To cease ignoring the cost of delaying the relief supplies, I'll freely state that I don't know, but one warship-load doesn't sound like it's going to make that big a dent in the need.
I mean, sure, if you think we were going to leverage presence of the McFaul in Poti into the ability to deploy troops there, either to increase leverage or to fight WW3, I can see what you'd be hoping for, but it just doesn't sound very feasible to me. Shielding the airport sounds like a solid move to me. Hoping for a repeat performance in Poti, not so much.
You're right, I should have said "may have been" a misstep. I don't proofread as well when I'm sleepy. Maybe I'll go back and correct it. I agree don't know what would have happened had we not issued the announcement; Russia might have been more aggressive in occupying cities along the coast and west of Gori, which would have been worse rather than better.
As for tightening of control, one report on how the Russians are digging in at Poti is here:
That wouldn't necessarily stop us, of course. If we wanted, we could have had the McFaul pull up outside Poti and then accused the Russians of preventing humanitarian aid from getting in if they prevented her from docking or prevented helicopter offloading.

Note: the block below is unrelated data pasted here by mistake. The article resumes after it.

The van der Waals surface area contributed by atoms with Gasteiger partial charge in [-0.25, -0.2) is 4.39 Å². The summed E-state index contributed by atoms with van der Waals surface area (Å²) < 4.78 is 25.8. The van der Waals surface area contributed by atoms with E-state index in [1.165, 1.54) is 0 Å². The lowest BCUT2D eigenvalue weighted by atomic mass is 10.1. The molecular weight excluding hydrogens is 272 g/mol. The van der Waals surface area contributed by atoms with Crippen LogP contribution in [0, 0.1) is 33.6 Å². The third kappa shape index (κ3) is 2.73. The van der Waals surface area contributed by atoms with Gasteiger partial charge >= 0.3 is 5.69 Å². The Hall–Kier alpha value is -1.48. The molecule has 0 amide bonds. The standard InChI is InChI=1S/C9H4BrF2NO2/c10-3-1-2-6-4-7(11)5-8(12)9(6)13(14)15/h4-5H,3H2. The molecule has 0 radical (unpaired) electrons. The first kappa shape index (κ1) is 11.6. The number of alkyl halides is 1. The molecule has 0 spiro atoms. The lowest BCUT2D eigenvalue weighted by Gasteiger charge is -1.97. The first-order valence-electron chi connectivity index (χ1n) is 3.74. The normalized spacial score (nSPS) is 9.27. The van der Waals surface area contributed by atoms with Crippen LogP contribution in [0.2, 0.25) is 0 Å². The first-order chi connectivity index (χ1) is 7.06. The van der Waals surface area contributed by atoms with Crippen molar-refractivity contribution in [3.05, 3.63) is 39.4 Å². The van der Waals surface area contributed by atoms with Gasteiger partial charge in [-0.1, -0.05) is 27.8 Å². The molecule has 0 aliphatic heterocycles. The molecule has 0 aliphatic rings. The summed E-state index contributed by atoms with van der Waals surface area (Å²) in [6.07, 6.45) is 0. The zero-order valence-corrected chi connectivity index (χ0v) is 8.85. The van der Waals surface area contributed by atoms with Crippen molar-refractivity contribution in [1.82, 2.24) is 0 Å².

On the other hand, establishing a surface supply line to T'bilisi might be useful too, even through Batumi. Like you I would guess that one destroyer load of supplies is not that significant, but if it establishes trucking routes and allows us to pressure Russia to remove some checkpoints, that would be good. There might also be other reasons for the change; it might actually have taken some time to get permission to use Batumi, since that's in yet another autonomous republic like Abkhazeti.
I still think having ships offshore at Poti would be good, though I agree the situation would develop differently than at the airport. Ships are really good for confrontation without combat; just sitting there, they are a constant reminder of what we could do if we really got upset. They're also big enough to do some physical blocking.
Ultimately, though, I think an independent Georgia really needs Poti back so they have at least one port that's under their direct control. We'll see how things develop.
And now we have a ship offshore at Poti - and it's one that actually does have significant capacity for supplies:
BBC article: http://news.bbc.co.uk/2/hi/europe/75999
Navy Times article http://www.navytimes.com/news/2008/09/n
Russian news article:
A report on classified U.S. cables from Tbilisi during the war is here: